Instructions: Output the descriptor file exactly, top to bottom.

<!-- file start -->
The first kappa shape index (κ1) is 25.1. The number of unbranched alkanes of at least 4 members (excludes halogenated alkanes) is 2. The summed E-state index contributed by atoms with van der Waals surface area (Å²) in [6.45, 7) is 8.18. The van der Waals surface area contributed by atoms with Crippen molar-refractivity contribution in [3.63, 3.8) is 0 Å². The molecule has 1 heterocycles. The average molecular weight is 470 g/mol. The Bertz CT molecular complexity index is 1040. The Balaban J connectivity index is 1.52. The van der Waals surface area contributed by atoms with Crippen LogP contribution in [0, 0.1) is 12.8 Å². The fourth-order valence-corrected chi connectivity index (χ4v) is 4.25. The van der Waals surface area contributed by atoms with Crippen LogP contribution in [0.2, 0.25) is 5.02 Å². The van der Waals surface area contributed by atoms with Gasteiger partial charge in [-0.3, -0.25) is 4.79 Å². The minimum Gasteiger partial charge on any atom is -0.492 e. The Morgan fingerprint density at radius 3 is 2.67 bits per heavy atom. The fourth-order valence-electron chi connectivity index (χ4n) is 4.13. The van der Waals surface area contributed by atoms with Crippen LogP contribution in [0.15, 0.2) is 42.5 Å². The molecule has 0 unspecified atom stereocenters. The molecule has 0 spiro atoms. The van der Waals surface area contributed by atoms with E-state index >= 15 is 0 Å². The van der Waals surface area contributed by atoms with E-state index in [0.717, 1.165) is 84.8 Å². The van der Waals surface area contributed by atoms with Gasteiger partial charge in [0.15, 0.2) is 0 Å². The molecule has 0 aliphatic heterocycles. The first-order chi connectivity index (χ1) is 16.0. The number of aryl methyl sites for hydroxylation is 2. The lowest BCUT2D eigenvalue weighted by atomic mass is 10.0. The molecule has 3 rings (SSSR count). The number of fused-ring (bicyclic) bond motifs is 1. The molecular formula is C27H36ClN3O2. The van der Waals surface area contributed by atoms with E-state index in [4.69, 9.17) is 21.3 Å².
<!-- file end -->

The first kappa shape index (κ1) is 25.1. The number of unbranched alkanes of at least 4 members (excludes halogenated alkanes) is 2. The summed E-state index contributed by atoms with van der Waals surface area (Å²) in [6.45, 7) is 8.18. The van der Waals surface area contributed by atoms with Crippen molar-refractivity contribution in [3.63, 3.8) is 0 Å². The molecule has 1 heterocycles. The average molecular weight is 470 g/mol. The Bertz CT molecular complexity index is 1040. The Balaban J connectivity index is 1.52. The van der Waals surface area contributed by atoms with Crippen LogP contribution in [0, 0.1) is 12.8 Å². The fourth-order valence-corrected chi connectivity index (χ4v) is 4.25. The van der Waals surface area contributed by atoms with Crippen LogP contribution in [0.2, 0.25) is 5.02 Å². The van der Waals surface area contributed by atoms with Gasteiger partial charge in [-0.3, -0.25) is 4.79 Å². The minimum Gasteiger partial charge on any atom is -0.492 e. The Morgan fingerprint density at radius 3 is 2.67 bits per heavy atom. The fourth-order valence-electron chi connectivity index (χ4n) is 4.13. The van der Waals surface area contributed by atoms with Crippen LogP contribution in [0.15, 0.2) is 42.5 Å². The molecule has 0 unspecified atom stereocenters. The molecule has 0 spiro atoms. The van der Waals surface area contributed by atoms with E-state index >= 15 is 0 Å². The van der Waals surface area contributed by atoms with E-state index in [0.717, 1.165) is 84.8 Å². The van der Waals surface area contributed by atoms with Gasteiger partial charge in [0.15, 0.2) is 0 Å². The molecule has 0 aliphatic heterocycles. The first-order chi connectivity index (χ1) is 16.0. The number of aryl methyl sites for hydroxylation is 2. The lowest BCUT2D eigenvalue weighted by atomic mass is 10.0. The molecule has 3 rings (SSSR count). The number of fused-ring (bicyclic) bond motifs is 1. The molecular formula is C27H36ClN3O2. The van der Waals surface area contributed by atoms with E-state index in [4.69, 9.17) is 21.3 Å².